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From |
hind lazrak <hindstata@gmail.com> |

To |
statalist@hsphsun2.harvard.edu |

Subject |
Re: st: how to index regressions inside a foreach loop in order to avoid writing over the estimates |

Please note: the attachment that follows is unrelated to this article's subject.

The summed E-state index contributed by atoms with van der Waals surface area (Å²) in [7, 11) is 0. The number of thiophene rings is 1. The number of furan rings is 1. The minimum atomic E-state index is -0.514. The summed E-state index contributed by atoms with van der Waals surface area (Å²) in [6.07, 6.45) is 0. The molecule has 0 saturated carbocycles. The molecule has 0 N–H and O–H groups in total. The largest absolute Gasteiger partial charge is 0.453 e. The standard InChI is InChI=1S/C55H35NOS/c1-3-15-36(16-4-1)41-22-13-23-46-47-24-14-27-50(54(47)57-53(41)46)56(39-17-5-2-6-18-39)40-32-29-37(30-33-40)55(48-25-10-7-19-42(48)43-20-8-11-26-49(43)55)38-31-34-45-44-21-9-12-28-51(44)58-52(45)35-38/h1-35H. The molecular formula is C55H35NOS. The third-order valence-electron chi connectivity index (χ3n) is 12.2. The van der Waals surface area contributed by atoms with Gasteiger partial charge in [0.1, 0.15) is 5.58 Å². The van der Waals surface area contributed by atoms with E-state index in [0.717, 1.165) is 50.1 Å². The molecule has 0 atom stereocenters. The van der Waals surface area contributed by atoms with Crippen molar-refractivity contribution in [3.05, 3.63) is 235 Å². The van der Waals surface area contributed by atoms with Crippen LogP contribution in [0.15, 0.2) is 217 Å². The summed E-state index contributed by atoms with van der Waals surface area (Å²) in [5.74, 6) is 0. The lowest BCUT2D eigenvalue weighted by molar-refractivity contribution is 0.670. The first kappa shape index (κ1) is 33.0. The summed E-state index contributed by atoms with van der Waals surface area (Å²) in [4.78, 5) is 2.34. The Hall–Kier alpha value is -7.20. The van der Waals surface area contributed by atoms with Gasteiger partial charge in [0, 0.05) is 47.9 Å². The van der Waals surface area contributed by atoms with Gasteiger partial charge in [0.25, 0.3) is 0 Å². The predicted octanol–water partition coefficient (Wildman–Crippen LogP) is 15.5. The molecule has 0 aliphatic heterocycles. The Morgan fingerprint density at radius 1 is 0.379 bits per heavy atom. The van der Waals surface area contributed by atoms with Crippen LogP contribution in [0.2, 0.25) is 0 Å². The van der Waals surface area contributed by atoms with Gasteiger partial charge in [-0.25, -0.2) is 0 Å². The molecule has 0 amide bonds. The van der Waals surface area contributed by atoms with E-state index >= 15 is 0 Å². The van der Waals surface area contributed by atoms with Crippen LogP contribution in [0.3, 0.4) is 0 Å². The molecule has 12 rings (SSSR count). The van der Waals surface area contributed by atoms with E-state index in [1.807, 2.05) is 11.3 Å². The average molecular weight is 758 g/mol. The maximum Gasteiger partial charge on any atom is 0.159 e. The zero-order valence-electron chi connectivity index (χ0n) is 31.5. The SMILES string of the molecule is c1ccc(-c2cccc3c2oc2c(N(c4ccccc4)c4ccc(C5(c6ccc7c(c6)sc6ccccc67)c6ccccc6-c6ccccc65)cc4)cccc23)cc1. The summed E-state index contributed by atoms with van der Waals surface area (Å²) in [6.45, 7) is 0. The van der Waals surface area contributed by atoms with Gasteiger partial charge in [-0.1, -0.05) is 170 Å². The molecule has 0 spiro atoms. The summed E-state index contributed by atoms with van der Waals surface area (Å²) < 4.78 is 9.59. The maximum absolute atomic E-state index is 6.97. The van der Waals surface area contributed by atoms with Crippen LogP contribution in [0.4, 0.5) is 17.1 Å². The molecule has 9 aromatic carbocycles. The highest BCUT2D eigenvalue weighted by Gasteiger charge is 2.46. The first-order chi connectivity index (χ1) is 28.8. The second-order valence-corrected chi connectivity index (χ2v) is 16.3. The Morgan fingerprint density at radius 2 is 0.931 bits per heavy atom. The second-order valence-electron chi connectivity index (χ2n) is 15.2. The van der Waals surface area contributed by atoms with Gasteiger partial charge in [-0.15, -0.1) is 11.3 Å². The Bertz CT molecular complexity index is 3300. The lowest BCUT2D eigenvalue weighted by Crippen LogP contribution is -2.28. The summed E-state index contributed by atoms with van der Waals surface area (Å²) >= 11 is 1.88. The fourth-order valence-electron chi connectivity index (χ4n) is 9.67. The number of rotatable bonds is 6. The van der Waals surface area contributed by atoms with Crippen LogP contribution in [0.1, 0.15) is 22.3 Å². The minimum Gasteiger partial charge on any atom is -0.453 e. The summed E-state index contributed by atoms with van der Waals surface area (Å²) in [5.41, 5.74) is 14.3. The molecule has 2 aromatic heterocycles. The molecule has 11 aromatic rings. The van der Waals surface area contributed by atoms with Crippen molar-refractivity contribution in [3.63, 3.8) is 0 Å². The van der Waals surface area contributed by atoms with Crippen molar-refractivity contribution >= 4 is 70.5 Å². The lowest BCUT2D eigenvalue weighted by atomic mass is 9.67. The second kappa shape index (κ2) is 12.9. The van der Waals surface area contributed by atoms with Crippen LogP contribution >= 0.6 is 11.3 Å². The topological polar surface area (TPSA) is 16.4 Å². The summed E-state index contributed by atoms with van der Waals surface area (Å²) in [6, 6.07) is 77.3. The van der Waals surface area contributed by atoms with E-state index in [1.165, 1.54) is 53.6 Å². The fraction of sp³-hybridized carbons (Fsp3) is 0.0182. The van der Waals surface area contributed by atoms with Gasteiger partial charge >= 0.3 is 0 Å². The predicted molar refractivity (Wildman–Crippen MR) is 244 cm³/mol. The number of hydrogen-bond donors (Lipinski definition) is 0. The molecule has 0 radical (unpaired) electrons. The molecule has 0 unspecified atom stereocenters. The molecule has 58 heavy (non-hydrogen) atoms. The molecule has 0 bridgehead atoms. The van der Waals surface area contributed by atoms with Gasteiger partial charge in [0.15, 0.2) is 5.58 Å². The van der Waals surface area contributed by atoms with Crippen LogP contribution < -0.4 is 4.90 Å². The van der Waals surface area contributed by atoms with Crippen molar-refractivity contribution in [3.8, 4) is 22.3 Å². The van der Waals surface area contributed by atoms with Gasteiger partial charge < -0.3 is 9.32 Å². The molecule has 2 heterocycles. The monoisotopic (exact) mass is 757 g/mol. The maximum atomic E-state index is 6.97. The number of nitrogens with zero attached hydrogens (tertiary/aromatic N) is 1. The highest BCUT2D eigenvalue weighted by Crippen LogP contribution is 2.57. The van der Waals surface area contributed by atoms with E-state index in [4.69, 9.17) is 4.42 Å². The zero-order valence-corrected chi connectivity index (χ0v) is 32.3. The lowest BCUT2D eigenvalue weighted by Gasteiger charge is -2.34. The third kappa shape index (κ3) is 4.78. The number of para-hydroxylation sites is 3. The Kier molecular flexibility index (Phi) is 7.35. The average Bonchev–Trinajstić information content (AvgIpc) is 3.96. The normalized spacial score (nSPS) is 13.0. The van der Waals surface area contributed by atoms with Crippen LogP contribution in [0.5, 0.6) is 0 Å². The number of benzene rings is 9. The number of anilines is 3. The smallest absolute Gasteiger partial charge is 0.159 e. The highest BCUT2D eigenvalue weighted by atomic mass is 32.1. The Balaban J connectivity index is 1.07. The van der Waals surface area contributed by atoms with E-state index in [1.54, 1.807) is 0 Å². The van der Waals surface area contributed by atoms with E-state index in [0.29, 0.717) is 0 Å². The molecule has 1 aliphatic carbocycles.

Date |
Fri, 14 Oct 2011 02:19:25 -0700 |